While you're frying up some eggs and bacon, we're cooking up something else: a way to celebrate today's food holiday.
Lemon has never been this luscious - March 29 is National Lemon Chiffon Cake Day!
Following on the heels of Black Forest cake day, cleanse your chocolate, whipped cream and cherry-covered palate with the sweet taste of lemon chiffon cake.
This cake was invented by Harry Baker, a insurance salesman turned caterer, in 1927. He kept the recipe to himself for 20 years before selling it to General Mills. Betty Crocker soon released 14 recipes and variations in a pamphlet in 1948.
Stiffened egg whites are folded into the cake batter because it is difficult to achieve an incredibly light cake with a fat like butter involved. And, no butter means that this cake isn't going to dry out anytime soon.
The unique structure is a combo of batter and foam cakes, using vegetable oil, eggs, sugar, flour and baking powder to achieve a fluffy, but incredibly moist texture. Because of this, it's a good idea to refrigerate chiffon cakes - and it gives you an excuse to use pasty cream, fresh fruit or ice cream fillings.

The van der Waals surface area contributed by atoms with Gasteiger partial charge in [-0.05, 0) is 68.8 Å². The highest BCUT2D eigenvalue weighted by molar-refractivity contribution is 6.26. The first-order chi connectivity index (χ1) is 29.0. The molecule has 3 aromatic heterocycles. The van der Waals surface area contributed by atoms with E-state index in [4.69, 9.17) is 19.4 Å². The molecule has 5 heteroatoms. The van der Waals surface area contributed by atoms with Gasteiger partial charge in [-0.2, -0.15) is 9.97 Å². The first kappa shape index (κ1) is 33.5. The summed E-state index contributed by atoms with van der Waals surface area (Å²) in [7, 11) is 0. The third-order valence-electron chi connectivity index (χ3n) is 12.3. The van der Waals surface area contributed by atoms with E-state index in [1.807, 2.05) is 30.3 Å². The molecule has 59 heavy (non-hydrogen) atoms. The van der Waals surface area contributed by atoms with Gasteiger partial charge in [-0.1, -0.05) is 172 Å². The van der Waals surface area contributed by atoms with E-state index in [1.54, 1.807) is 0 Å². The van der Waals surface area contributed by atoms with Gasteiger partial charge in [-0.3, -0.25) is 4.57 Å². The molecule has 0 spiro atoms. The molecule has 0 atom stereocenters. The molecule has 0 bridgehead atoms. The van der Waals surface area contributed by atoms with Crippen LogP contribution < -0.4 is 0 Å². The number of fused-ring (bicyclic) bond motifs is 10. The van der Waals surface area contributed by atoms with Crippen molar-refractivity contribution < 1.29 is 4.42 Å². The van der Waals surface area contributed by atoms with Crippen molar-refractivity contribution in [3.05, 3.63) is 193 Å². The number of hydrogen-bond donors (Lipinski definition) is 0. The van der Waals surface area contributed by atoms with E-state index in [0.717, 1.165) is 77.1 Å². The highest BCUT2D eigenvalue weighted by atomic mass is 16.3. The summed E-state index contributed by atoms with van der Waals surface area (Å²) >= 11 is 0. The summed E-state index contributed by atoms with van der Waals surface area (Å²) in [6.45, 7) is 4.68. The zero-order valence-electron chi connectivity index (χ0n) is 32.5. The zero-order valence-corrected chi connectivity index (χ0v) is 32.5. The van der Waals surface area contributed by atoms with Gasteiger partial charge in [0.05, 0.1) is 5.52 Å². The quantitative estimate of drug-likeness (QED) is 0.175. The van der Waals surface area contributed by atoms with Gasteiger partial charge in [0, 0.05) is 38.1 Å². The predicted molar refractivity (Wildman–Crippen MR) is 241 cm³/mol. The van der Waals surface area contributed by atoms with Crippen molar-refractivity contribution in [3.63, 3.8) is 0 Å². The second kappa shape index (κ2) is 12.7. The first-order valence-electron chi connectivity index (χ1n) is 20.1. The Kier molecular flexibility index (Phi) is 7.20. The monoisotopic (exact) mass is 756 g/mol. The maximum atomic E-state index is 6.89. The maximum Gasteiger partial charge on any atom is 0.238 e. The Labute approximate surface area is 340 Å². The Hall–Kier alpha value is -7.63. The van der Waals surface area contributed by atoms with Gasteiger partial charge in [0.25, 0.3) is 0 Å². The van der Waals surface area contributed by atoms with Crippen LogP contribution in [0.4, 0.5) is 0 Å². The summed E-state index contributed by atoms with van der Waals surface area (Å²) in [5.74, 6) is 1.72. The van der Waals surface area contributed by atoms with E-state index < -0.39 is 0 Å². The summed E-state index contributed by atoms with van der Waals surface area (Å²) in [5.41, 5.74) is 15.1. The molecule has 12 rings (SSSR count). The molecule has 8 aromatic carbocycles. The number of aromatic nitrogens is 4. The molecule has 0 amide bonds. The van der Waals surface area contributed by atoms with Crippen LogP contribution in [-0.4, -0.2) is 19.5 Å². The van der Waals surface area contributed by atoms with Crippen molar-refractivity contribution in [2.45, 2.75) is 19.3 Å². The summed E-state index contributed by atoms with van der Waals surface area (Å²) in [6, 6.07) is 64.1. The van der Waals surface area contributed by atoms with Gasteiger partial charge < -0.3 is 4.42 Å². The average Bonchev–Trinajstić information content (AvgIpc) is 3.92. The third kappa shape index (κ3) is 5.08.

When compared to cakes with butter in their batter, chiffon cakes are lower in saturated fat. The lack of fat also means a lack of rich butter flavor, so don't forget to amp up the flavor of your fillings and icing.
That's not a problem for this lemon-orange chiffon cake, which pumps up the flavor with orange juice, orange zest and a citrusy sweet buttercream frosting.
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